May 24, 2012

Nomo ba fan

Just thought I'd share I nice little Kriol turn-of-phrase from yesterday:

Me and three of the Marra gang I work with in Ngukurr travelled to Numbulwar for the day to meet up with the old people there who speak Marra. The wet season is officially over, but on the three-hour drive to Numbulwar we were surprised to find out that there had been quite a bit of rain on the road overnight and a large section had turned to mush. My 4WD slid its way through the mud and got us to the other side but it was pretty hairy.

After a few hours in Numbulwar we noticed clouds developing again (In Marra: mala gana durn-garlindu = clouds are rising/moving) and my baba remarked:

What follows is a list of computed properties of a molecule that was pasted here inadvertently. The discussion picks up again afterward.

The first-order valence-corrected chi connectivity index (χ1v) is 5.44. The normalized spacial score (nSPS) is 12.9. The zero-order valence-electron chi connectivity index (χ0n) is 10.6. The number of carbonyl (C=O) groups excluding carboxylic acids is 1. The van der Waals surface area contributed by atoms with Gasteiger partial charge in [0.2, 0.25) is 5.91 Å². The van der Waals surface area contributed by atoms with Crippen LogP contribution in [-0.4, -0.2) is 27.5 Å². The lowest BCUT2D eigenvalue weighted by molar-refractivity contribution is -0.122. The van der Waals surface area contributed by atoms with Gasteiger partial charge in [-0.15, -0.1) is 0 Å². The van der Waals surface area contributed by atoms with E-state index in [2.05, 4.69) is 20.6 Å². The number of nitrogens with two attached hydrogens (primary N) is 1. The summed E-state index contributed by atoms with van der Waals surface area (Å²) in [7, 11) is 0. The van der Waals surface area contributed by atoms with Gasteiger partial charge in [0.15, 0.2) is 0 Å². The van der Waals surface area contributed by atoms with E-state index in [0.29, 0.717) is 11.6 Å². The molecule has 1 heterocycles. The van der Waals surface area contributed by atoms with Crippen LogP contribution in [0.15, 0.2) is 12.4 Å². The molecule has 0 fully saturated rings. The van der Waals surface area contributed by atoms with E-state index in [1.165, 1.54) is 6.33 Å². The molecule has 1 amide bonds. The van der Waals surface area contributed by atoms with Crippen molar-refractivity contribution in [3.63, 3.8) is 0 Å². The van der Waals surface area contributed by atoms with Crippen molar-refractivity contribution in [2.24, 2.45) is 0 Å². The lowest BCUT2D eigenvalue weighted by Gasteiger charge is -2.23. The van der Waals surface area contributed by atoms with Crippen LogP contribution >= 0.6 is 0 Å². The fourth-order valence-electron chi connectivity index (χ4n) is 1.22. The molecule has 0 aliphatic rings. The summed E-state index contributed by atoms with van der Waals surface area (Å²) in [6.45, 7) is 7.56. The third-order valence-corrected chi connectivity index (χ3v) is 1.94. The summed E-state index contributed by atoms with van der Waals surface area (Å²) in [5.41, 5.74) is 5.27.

Yu luk dis kloud, im gaman-gaman nomo ba fan. Ba rein im gaman.   
Look at these clouds, they're coming not for fun. For rain, they are coming.
Well said, baba.

So we anxiously took off back to Ngukurr earlier than planned and fortunately the slushy part of the road had dried off a bit and then apparently it poured with rain at Numbulwar last night.

My baba was right: nomo ba fun, those clouds came.


bulanjdjan said...

Would be interesting to investigate the difference between 'nomo ba fan' and 'gammon'.

(Also, what's the proper spelling for gammon? I want to spell it gaman (I'm not convinced the second vowel is /o/), but then, this is the same spelling as gaman arrive, which has longer vowels, which typically aren't marked orthographically...

wamut said...

As far as I can tell 'geman' has a lot to do with evidentiality. I sometimes gloss it as 'supposedly'. 'nomo ba fan' doesn't have that function.